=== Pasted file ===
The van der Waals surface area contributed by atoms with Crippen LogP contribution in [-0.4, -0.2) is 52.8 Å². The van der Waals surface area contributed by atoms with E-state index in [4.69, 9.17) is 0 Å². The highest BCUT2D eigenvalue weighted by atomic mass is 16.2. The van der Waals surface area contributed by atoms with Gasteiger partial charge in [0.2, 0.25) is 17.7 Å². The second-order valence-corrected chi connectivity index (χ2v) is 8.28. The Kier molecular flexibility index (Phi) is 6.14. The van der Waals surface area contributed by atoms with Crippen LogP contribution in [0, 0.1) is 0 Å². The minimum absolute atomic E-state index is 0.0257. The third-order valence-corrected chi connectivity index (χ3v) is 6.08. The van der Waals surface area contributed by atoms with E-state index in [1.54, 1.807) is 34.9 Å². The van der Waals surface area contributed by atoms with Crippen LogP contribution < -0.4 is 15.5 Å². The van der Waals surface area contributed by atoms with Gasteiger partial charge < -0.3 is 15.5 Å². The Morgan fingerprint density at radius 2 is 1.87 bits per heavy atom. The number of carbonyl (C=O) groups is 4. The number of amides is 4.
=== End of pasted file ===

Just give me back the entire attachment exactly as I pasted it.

The van der Waals surface area contributed by atoms with Crippen LogP contribution in [-0.4, -0.2) is 52.8 Å². The van der Waals surface area contributed by atoms with E-state index in [4.69, 9.17) is 0 Å². The highest BCUT2D eigenvalue weighted by atomic mass is 16.2. The van der Waals surface area contributed by atoms with Gasteiger partial charge in [0.2, 0.25) is 17.7 Å². The second-order valence-corrected chi connectivity index (χ2v) is 8.28. The Kier molecular flexibility index (Phi) is 6.14. The van der Waals surface area contributed by atoms with Crippen LogP contribution in [0, 0.1) is 0 Å². The minimum absolute atomic E-state index is 0.0257. The third-order valence-corrected chi connectivity index (χ3v) is 6.08. The van der Waals surface area contributed by atoms with E-state index in [1.54, 1.807) is 34.9 Å². The van der Waals surface area contributed by atoms with Crippen LogP contribution < -0.4 is 15.5 Å². The van der Waals surface area contributed by atoms with Gasteiger partial charge < -0.3 is 15.5 Å². The Morgan fingerprint density at radius 2 is 1.87 bits per heavy atom. The number of carbonyl (C=O) groups is 4. The number of amides is 4.